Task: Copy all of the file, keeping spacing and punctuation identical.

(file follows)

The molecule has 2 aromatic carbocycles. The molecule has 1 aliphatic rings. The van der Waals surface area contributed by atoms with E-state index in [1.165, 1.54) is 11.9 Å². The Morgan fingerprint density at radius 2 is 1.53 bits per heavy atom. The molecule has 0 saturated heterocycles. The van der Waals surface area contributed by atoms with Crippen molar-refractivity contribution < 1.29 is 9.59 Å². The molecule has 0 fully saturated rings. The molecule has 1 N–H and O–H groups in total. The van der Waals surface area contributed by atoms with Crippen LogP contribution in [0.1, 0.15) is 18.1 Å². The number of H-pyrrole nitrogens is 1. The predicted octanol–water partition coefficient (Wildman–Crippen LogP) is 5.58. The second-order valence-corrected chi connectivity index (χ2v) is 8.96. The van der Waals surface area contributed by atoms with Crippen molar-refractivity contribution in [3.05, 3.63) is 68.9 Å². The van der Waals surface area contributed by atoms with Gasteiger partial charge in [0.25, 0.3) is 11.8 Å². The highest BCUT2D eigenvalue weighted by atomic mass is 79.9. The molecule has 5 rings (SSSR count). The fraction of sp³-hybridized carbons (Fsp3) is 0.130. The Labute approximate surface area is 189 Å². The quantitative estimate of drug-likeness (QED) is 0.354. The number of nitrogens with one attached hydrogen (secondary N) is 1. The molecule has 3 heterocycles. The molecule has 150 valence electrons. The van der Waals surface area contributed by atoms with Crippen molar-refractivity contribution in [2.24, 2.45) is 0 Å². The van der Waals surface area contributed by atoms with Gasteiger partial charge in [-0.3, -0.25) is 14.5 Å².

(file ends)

The molecule has 2 aromatic carbocycles. The molecule has 1 aliphatic rings. The van der Waals surface area contributed by atoms with E-state index in [1.165, 1.54) is 11.9 Å². The Morgan fingerprint density at radius 2 is 1.53 bits per heavy atom. The molecule has 0 saturated heterocycles. The van der Waals surface area contributed by atoms with Crippen molar-refractivity contribution < 1.29 is 9.59 Å². The molecule has 0 fully saturated rings. The molecule has 1 N–H and O–H groups in total. The van der Waals surface area contributed by atoms with Crippen LogP contribution in [0.1, 0.15) is 18.1 Å². The number of H-pyrrole nitrogens is 1. The predicted octanol–water partition coefficient (Wildman–Crippen LogP) is 5.58. The second-order valence-corrected chi connectivity index (χ2v) is 8.96. The van der Waals surface area contributed by atoms with Crippen molar-refractivity contribution in [3.05, 3.63) is 68.9 Å². The van der Waals surface area contributed by atoms with Gasteiger partial charge in [0.25, 0.3) is 11.8 Å². The highest BCUT2D eigenvalue weighted by atomic mass is 79.9. The molecule has 5 rings (SSSR count). The fraction of sp³-hybridized carbons (Fsp3) is 0.130. The Labute approximate surface area is 189 Å². The quantitative estimate of drug-likeness (QED) is 0.354. The number of nitrogens with one attached hydrogen (secondary N) is 1. The molecule has 3 heterocycles. The molecule has 150 valence electrons. The van der Waals surface area contributed by atoms with Crippen molar-refractivity contribution in [2.24, 2.45) is 0 Å². The van der Waals surface area contributed by atoms with Gasteiger partial charge in [-0.3, -0.25) is 14.5 Å².